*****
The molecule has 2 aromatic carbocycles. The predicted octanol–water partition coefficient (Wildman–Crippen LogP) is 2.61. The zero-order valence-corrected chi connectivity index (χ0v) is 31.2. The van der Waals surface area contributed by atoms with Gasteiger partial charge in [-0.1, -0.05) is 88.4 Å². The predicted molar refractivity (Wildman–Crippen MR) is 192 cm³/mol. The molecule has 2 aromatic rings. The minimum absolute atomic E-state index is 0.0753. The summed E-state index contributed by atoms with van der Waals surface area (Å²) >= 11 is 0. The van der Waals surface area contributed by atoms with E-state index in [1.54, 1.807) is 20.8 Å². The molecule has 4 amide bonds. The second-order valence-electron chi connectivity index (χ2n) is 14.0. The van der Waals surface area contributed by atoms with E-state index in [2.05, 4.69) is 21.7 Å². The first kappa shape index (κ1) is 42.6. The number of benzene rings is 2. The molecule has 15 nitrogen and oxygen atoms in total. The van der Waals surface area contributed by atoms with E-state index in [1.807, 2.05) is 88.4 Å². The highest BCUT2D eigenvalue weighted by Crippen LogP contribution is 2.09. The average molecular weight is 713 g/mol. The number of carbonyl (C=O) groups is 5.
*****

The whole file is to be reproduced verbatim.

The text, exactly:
The molecule has 2 aromatic carbocycles. The predicted octanol–water partition coefficient (Wildman–Crippen LogP) is 2.61. The zero-order valence-corrected chi connectivity index (χ0v) is 31.2. The van der Waals surface area contributed by atoms with Gasteiger partial charge in [-0.1, -0.05) is 88.4 Å². The predicted molar refractivity (Wildman–Crippen MR) is 192 cm³/mol. The molecule has 2 aromatic rings. The minimum absolute atomic E-state index is 0.0753. The summed E-state index contributed by atoms with van der Waals surface area (Å²) >= 11 is 0. The van der Waals surface area contributed by atoms with E-state index in [1.54, 1.807) is 20.8 Å². The molecule has 4 amide bonds. The second-order valence-electron chi connectivity index (χ2n) is 14.0. The van der Waals surface area contributed by atoms with E-state index in [2.05, 4.69) is 21.7 Å². The first kappa shape index (κ1) is 42.6. The number of benzene rings is 2. The molecule has 15 nitrogen and oxygen atoms in total. The van der Waals surface area contributed by atoms with E-state index in [1.807, 2.05) is 88.4 Å². The highest BCUT2D eigenvalue weighted by Crippen LogP contribution is 2.09. The average molecular weight is 713 g/mol. The number of carbonyl (C=O) groups is 5.